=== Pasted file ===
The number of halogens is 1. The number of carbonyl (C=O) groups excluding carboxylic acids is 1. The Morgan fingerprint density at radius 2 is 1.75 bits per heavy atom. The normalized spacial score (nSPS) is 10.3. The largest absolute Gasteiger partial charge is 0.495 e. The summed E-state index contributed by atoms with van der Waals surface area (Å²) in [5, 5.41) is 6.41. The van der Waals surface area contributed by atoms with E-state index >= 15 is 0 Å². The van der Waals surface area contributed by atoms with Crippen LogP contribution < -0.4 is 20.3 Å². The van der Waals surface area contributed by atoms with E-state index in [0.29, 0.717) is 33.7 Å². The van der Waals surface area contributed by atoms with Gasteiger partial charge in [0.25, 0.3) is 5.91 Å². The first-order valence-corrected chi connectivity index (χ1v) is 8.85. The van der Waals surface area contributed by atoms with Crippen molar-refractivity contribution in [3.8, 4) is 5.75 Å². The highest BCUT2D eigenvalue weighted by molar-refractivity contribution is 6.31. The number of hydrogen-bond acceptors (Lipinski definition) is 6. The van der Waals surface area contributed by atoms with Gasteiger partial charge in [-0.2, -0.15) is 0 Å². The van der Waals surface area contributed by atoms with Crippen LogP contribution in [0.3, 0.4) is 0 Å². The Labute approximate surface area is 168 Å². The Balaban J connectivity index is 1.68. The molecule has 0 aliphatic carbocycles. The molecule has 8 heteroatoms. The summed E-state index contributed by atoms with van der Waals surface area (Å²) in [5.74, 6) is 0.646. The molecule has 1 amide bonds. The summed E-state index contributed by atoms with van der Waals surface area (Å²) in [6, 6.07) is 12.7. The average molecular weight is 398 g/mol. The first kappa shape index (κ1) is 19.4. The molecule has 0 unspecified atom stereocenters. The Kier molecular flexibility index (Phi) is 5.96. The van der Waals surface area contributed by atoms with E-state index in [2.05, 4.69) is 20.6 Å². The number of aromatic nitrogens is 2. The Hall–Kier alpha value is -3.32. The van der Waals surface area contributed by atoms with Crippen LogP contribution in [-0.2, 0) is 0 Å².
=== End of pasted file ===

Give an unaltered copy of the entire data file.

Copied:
The number of halogens is 1. The number of carbonyl (C=O) groups excluding carboxylic acids is 1. The Morgan fingerprint density at radius 2 is 1.75 bits per heavy atom. The normalized spacial score (nSPS) is 10.3. The largest absolute Gasteiger partial charge is 0.495 e. The summed E-state index contributed by atoms with van der Waals surface area (Å²) in [5, 5.41) is 6.41. The van der Waals surface area contributed by atoms with E-state index >= 15 is 0 Å². The van der Waals surface area contributed by atoms with Crippen LogP contribution < -0.4 is 20.3 Å². The van der Waals surface area contributed by atoms with E-state index in [0.29, 0.717) is 33.7 Å². The van der Waals surface area contributed by atoms with Gasteiger partial charge in [0.25, 0.3) is 5.91 Å². The first-order valence-corrected chi connectivity index (χ1v) is 8.85. The van der Waals surface area contributed by atoms with Crippen molar-refractivity contribution in [3.8, 4) is 5.75 Å². The highest BCUT2D eigenvalue weighted by molar-refractivity contribution is 6.31. The number of hydrogen-bond acceptors (Lipinski definition) is 6. The van der Waals surface area contributed by atoms with Gasteiger partial charge in [-0.2, -0.15) is 0 Å². The van der Waals surface area contributed by atoms with Crippen LogP contribution in [0.3, 0.4) is 0 Å². The Labute approximate surface area is 168 Å². The Balaban J connectivity index is 1.68. The molecule has 0 aliphatic carbocycles. The molecule has 8 heteroatoms. The summed E-state index contributed by atoms with van der Waals surface area (Å²) in [5.74, 6) is 0.646. The molecule has 1 amide bonds. The summed E-state index contributed by atoms with van der Waals surface area (Å²) in [6, 6.07) is 12.7. The average molecular weight is 398 g/mol. The first kappa shape index (κ1) is 19.4. The molecule has 0 unspecified atom stereocenters. The Kier molecular flexibility index (Phi) is 5.96. The van der Waals surface area contributed by atoms with E-state index in [2.05, 4.69) is 20.6 Å². The number of aromatic nitrogens is 2. The Hall–Kier alpha value is -3.32. The van der Waals surface area contributed by atoms with Crippen LogP contribution in [-0.2, 0) is 0 Å².